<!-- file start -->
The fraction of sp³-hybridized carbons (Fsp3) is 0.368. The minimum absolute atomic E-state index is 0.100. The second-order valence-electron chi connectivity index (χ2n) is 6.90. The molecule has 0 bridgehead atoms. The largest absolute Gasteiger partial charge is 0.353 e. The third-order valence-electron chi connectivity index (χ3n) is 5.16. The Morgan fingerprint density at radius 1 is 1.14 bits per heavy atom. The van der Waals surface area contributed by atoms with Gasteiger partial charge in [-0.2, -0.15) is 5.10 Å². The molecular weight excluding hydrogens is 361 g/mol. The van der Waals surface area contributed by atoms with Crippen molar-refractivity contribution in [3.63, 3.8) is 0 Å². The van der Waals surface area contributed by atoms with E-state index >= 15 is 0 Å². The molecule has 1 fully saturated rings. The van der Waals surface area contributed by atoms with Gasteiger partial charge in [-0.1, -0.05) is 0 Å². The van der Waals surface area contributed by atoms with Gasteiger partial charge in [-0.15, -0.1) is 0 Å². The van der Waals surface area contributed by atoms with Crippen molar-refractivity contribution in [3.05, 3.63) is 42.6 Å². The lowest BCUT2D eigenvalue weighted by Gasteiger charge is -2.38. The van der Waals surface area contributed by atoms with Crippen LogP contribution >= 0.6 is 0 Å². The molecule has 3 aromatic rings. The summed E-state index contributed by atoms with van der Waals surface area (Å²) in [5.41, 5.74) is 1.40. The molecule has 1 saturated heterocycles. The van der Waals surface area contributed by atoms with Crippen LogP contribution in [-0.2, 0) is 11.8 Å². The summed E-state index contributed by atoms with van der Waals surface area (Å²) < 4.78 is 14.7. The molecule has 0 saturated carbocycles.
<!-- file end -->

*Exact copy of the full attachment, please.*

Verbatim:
The fraction of sp³-hybridized carbons (Fsp3) is 0.368. The minimum absolute atomic E-state index is 0.100. The second-order valence-electron chi connectivity index (χ2n) is 6.90. The molecule has 0 bridgehead atoms. The largest absolute Gasteiger partial charge is 0.353 e. The third-order valence-electron chi connectivity index (χ3n) is 5.16. The Morgan fingerprint density at radius 1 is 1.14 bits per heavy atom. The van der Waals surface area contributed by atoms with Gasteiger partial charge in [-0.2, -0.15) is 5.10 Å². The molecular weight excluding hydrogens is 361 g/mol. The van der Waals surface area contributed by atoms with Crippen molar-refractivity contribution in [3.63, 3.8) is 0 Å². The van der Waals surface area contributed by atoms with E-state index >= 15 is 0 Å². The molecule has 1 fully saturated rings. The van der Waals surface area contributed by atoms with Gasteiger partial charge in [-0.1, -0.05) is 0 Å². The van der Waals surface area contributed by atoms with Gasteiger partial charge in [-0.15, -0.1) is 0 Å². The van der Waals surface area contributed by atoms with Crippen molar-refractivity contribution in [3.05, 3.63) is 42.6 Å². The lowest BCUT2D eigenvalue weighted by Gasteiger charge is -2.38. The van der Waals surface area contributed by atoms with Crippen LogP contribution >= 0.6 is 0 Å². The molecule has 3 aromatic rings. The summed E-state index contributed by atoms with van der Waals surface area (Å²) in [5.41, 5.74) is 1.40. The molecule has 1 saturated heterocycles. The van der Waals surface area contributed by atoms with Crippen LogP contribution in [-0.2, 0) is 11.8 Å². The summed E-state index contributed by atoms with van der Waals surface area (Å²) < 4.78 is 14.7. The molecule has 0 saturated carbocycles.